12 Mar 2021

The NHS in Cheshire and Merseyside is teaming up with Black, Asian and Minority Ethnic communities to launch a campaign promoting vaccine safety.

Findings from the research carried out in Cheshire and Merseyside are also being shared with senior health and social care leaders, to help ensure everyone has all the facts around the vaccine and nobody gets left behind.

Janine Iyanda, local resident and SHAP Operations Manager with the responsibility for managing the Black, Asian, Minority community development service in St Helens, is encouraging people within ethnic communities in St Helens to take up the vaccine as the safest, most effective way to tackle the virus and was surprised to hear how there were concerns among ethnic communities.

Janine said: “It’s vital that people from ethnic communities make sure they get the vaccine when invited.  I know there is a lot of hesitancy and misinformation out there and it’s worrying that people are being put off, especially those who are younger, but I believe that the vaccine is safe and effective and the best way to prevent serious illness from Covid-19.

“I’m certainly going to get my vaccine when I’m invited and I would encourage others to do the same to make sure that you are protected and you are also protecting family and friends around you.”

The research surveyed people across the region from ethnic communities to develop an in-depth understanding of their experiences of COVID-19 and their views towards the vaccination.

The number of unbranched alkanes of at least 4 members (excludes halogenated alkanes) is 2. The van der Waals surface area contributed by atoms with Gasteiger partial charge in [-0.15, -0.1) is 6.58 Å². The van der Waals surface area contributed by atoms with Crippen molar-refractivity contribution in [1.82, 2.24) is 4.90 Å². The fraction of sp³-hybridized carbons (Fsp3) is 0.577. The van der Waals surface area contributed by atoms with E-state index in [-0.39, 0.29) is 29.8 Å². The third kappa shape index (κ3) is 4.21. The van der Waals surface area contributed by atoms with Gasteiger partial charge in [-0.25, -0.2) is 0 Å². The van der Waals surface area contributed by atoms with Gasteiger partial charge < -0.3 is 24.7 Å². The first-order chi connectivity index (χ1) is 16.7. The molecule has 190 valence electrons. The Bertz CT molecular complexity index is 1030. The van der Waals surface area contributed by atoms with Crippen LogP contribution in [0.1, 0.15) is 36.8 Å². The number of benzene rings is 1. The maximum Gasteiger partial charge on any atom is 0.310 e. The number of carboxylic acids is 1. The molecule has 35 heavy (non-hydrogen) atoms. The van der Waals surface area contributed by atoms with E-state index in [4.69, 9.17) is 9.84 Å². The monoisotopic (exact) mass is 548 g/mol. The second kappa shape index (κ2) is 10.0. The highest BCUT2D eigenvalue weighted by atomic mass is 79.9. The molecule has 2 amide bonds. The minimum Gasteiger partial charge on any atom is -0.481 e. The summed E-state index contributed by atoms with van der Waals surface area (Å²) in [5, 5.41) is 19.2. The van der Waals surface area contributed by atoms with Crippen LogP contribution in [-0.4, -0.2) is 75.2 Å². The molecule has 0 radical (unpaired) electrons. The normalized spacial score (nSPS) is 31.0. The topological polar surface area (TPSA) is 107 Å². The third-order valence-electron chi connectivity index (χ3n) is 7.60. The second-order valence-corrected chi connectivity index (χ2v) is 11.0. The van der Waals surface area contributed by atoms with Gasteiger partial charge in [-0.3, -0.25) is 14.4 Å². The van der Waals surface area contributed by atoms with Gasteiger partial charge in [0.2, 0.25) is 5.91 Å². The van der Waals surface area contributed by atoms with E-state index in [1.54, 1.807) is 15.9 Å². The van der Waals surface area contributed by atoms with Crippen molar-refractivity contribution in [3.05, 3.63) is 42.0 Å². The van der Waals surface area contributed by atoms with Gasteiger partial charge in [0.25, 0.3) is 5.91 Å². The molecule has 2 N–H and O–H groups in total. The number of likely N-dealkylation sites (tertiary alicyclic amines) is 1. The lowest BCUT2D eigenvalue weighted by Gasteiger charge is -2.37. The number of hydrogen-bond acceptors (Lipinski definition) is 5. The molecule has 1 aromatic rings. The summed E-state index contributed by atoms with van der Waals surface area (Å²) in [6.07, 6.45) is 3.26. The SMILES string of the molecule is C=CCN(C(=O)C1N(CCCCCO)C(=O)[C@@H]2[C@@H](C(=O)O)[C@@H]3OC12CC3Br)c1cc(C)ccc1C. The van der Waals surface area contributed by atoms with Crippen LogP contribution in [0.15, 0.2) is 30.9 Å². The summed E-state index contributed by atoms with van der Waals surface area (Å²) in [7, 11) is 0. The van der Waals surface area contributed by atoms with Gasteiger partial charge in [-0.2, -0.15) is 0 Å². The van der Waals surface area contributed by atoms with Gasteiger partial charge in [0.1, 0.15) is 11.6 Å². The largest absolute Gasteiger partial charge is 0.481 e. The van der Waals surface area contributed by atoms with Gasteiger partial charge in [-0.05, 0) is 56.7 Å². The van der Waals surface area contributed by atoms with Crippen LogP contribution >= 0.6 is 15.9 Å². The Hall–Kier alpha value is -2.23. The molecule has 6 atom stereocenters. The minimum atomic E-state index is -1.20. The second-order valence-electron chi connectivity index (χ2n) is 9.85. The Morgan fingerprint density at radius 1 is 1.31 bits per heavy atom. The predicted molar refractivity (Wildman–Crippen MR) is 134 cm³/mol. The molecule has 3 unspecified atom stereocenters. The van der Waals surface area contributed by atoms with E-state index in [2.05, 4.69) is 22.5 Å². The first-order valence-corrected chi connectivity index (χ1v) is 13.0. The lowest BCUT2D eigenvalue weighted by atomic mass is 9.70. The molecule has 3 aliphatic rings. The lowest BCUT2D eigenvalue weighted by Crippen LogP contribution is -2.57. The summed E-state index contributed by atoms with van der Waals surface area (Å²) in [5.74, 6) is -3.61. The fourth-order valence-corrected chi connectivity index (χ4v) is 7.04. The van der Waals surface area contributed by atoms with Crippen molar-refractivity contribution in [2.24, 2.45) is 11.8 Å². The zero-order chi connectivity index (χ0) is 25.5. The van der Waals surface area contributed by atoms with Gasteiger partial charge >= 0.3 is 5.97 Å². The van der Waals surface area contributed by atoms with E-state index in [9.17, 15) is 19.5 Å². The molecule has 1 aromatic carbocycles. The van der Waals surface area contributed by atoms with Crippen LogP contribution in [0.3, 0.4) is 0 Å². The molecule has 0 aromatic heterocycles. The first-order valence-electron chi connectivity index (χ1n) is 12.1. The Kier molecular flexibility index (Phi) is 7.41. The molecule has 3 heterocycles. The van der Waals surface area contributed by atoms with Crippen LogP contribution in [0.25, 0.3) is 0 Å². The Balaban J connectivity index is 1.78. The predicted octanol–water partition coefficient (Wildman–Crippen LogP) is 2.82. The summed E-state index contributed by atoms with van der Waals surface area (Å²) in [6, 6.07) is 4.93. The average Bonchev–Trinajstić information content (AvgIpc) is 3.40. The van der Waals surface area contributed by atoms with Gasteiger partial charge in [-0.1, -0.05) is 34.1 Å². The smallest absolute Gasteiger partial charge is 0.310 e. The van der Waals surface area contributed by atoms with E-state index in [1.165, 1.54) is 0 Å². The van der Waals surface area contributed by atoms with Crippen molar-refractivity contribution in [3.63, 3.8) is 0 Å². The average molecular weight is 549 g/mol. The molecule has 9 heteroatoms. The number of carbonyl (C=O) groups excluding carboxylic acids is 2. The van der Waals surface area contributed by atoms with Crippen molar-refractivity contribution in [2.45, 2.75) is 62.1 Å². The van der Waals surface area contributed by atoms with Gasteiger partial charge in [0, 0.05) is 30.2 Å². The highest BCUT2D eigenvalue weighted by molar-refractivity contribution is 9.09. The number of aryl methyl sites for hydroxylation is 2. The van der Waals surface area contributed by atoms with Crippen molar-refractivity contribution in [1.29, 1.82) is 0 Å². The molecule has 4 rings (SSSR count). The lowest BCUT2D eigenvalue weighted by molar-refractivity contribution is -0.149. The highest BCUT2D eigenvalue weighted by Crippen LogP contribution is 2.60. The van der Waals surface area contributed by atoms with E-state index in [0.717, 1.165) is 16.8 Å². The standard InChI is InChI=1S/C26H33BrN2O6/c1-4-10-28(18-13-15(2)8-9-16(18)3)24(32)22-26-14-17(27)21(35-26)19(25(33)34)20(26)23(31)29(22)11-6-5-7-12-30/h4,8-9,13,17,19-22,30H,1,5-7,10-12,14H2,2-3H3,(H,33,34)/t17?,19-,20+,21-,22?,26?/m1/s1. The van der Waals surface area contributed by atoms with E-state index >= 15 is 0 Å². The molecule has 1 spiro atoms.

It found that concerns about efficacy and fear of potential side effects are among the top reasons why a third (33%) of minority ethnic communities in Cheshire and Merseyside are reluctant to take the COVID-19 vaccine.

Although overall uptake of the vaccine amongst the first four priority groups is now just under 90%, the uptake is lower amongst some ethnic minority communities, which the local NHS says is a concern, given the fact that these communities are being disproportionately affected by the virus.

Dr Michael Ejuoneatse, local GP and Medical Director for St Helens Clinical Commissioning Group, said:  “I want to assure people that the NHS would not offer any COVID-19 vaccinations to the public until it was safe to do so and there is clear evidence that the vaccine is effective. We have now given over 17 million doses of the vaccine in England and I have been busy alongside colleagues vaccinating local residents in St Helens.

“Now, more than ever, it is important that we reassure people that the vaccine is safe and effective. We will be using this research data to tailor our approaches to address the concerns of different groups and meet their needs including a targeted campaign which we will launch in St Helens this week.”

Dr Linda Charles-Ozuzu, Regional Director of Commissioning for NHS England and NHS Improvement and Senior Responsible Officer for the COVID-19 vaccination programme in the North West, said: “It is vital that everyone who is at a higher risk of infection has the right information and are reassured about the safety and efficacy of the vaccine.

“Tens of thousands of people from the Cheshire and Merseyside patch, who identify themselves as being from an ethnic minority backgrounds and are eligible, have already had one dose of the vaccine and this is really positive.

The study, which was co-funded by Cheshire and Merseyside Health and Care Partnership, NHS England and NHS Improvement, Public Health England and Cheshire and Merseyside’s Directors of Public Health, surveyed 636 people from across Cheshire and Merseyside.